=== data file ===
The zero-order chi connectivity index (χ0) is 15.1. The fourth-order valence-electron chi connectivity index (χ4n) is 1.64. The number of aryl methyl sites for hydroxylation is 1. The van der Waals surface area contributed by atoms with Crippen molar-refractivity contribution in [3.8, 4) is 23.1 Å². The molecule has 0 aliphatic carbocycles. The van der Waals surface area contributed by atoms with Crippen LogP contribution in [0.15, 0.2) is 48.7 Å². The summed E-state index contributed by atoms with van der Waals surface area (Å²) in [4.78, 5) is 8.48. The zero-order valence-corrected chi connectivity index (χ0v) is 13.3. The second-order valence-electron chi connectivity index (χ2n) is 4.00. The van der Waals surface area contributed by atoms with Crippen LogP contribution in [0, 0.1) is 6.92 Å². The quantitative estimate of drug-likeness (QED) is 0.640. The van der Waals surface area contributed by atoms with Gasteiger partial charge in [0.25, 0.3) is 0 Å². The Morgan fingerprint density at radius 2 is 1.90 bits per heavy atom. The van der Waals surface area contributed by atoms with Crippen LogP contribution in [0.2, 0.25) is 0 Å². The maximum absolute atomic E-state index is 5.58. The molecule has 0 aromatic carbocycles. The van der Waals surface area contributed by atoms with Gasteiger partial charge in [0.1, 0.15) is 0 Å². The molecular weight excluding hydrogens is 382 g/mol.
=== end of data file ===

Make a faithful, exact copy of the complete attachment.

The zero-order chi connectivity index (χ0) is 15.1. The fourth-order valence-electron chi connectivity index (χ4n) is 1.64. The number of aryl methyl sites for hydroxylation is 1. The van der Waals surface area contributed by atoms with Crippen molar-refractivity contribution in [3.8, 4) is 23.1 Å². The molecule has 0 aliphatic carbocycles. The van der Waals surface area contributed by atoms with Crippen LogP contribution in [0.15, 0.2) is 48.7 Å². The summed E-state index contributed by atoms with van der Waals surface area (Å²) in [4.78, 5) is 8.48. The zero-order valence-corrected chi connectivity index (χ0v) is 13.3. The second-order valence-electron chi connectivity index (χ2n) is 4.00. The van der Waals surface area contributed by atoms with Crippen LogP contribution in [0, 0.1) is 6.92 Å². The quantitative estimate of drug-likeness (QED) is 0.640. The van der Waals surface area contributed by atoms with Gasteiger partial charge in [0.25, 0.3) is 0 Å². The Morgan fingerprint density at radius 2 is 1.90 bits per heavy atom. The van der Waals surface area contributed by atoms with Crippen LogP contribution in [0.2, 0.25) is 0 Å². The maximum absolute atomic E-state index is 5.58. The molecule has 0 aromatic carbocycles. The van der Waals surface area contributed by atoms with Gasteiger partial charge in [0.1, 0.15) is 0 Å². The molecular weight excluding hydrogens is 382 g/mol.